North Korea Fights Covid-19 Outbreak Without International Aid
While North Korea is reporting hundreds of thousands of “fever cases” a day, several international aid organizations say they’ve not heard from Pyongyang seeking Covid-19 help to combat one of the country’s worst crises in years.
North Korean leader Kim Jong Un has declared a state of emergency and mobilized troops to head off the spread of what the state calls a “malicious” epidemic, but there have been no signs his regime has or will reach out to the outside world for aid, according to six international organizations that have in the past provided humanitarian and medical assistance.
North Korean state media are increasing coverage of the fight against coronavirus since the country first acknowledged the spread of the virus on Thursday. The coverage is carefully edited to present images of stable support to communities around the country.
North Korean media is all controlled by the state, and the state has made clear that the mission of media is to present an image of what authorities would like to see.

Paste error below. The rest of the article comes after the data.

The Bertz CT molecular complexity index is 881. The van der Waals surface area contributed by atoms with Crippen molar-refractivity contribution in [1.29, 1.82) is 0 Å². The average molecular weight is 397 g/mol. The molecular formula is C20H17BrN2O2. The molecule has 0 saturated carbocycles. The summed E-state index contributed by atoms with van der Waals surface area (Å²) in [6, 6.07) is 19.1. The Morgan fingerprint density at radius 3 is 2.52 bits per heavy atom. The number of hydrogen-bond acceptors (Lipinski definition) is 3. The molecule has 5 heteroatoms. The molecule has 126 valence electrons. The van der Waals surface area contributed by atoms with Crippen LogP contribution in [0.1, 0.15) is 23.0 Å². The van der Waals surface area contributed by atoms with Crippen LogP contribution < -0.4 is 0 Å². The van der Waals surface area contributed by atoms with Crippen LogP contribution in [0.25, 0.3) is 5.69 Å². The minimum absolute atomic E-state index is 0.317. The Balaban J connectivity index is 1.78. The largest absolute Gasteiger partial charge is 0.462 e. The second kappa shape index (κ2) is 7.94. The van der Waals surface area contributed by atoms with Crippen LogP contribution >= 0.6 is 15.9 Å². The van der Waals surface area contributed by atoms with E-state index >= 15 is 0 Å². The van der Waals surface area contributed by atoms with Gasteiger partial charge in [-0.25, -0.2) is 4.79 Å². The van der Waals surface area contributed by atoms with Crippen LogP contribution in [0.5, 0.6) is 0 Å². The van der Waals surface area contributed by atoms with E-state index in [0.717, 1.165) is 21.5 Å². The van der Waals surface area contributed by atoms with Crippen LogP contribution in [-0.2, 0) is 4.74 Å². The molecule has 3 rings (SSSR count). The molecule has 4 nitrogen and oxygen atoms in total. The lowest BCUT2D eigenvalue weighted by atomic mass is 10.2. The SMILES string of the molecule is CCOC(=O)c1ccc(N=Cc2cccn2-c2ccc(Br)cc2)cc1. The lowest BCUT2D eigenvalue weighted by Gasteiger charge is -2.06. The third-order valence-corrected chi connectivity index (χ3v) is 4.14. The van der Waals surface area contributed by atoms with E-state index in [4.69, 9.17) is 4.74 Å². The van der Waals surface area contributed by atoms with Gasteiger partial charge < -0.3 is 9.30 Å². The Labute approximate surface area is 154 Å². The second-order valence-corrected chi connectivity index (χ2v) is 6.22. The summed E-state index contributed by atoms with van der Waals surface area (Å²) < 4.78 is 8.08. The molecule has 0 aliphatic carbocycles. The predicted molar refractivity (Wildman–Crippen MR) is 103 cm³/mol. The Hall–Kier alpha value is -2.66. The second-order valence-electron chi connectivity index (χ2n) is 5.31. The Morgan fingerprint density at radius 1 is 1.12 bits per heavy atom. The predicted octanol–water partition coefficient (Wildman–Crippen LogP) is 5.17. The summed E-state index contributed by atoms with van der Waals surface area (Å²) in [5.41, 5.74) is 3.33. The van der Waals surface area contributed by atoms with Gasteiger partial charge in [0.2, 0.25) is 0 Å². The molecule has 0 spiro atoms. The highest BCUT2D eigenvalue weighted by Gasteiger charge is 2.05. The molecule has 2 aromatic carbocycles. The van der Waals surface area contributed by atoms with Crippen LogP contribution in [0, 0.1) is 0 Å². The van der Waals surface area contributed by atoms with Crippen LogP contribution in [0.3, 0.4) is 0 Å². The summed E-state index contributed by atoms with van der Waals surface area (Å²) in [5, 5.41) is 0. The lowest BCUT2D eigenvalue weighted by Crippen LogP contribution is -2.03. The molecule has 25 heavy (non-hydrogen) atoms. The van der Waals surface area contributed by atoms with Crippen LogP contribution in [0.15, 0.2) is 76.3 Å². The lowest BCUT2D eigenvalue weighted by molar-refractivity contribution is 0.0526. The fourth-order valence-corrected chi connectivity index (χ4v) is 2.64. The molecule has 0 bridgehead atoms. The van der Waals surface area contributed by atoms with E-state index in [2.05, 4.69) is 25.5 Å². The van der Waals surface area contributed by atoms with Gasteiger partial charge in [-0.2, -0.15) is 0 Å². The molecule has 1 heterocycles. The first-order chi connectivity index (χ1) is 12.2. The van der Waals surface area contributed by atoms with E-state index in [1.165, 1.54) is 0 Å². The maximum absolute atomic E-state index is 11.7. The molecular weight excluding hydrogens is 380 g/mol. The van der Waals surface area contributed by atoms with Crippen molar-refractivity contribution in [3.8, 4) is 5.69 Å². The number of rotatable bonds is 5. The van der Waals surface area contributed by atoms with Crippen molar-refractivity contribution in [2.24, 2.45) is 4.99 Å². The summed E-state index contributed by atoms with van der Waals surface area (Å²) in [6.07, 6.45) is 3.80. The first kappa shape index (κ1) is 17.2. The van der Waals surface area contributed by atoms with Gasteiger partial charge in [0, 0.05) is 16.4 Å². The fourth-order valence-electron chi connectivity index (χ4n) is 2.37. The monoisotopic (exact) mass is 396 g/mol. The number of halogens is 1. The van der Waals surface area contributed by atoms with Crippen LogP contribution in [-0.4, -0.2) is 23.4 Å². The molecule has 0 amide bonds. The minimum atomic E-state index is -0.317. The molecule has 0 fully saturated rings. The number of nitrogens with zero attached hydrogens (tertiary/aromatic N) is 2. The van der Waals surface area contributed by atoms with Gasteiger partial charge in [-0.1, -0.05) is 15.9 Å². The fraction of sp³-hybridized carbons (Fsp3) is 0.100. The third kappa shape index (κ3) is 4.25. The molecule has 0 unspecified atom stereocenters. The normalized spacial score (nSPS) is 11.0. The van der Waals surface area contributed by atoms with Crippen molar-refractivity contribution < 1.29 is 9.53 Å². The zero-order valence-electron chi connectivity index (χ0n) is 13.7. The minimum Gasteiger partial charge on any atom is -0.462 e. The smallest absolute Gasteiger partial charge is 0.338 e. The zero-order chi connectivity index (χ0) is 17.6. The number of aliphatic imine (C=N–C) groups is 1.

Deliveries of food to people stuck at home, workers at shops and factories spraying the places while wearing full body protective suits and goggles, and pharmacies prepared to provide medicines – these are the images that North Korean television is showing now.
But the reality is that even in pre-Covid times, North Korea has always been short of medicine.
Since the country closed its borders because of Covid-19 in January 2020, movement of people and goods have been almost impossible.
State media are showing a massive attempt to cope with Covid-19 but it is impossible for people outside the country to understand how North Koreans are experiencing this crisis.
The lack of requests for assistance is worrisome to health officials who say the spreading cases indicate the country may be facing a public health crisis that could overwhelm its antiquated medical system. The country is even more vulnerable after it has consistently rejected offers of vaccines. Estimates from the United Nations’ food aid agency said about 40% of its population is undernourished, which could magnify the impact of the virus.
Gavi’s Covax, the World Health Organization-backed group that supplies vaccines to countries based on need, has previously allocated doses to North Korea, which rejected them, a Gavi spokesperson said in an email.
Covax “has always been ready to support Pyongyang should it request our assistance,” the spokesperson said, adding “so far, no formal requests for Covid-19 vaccines have been received.”
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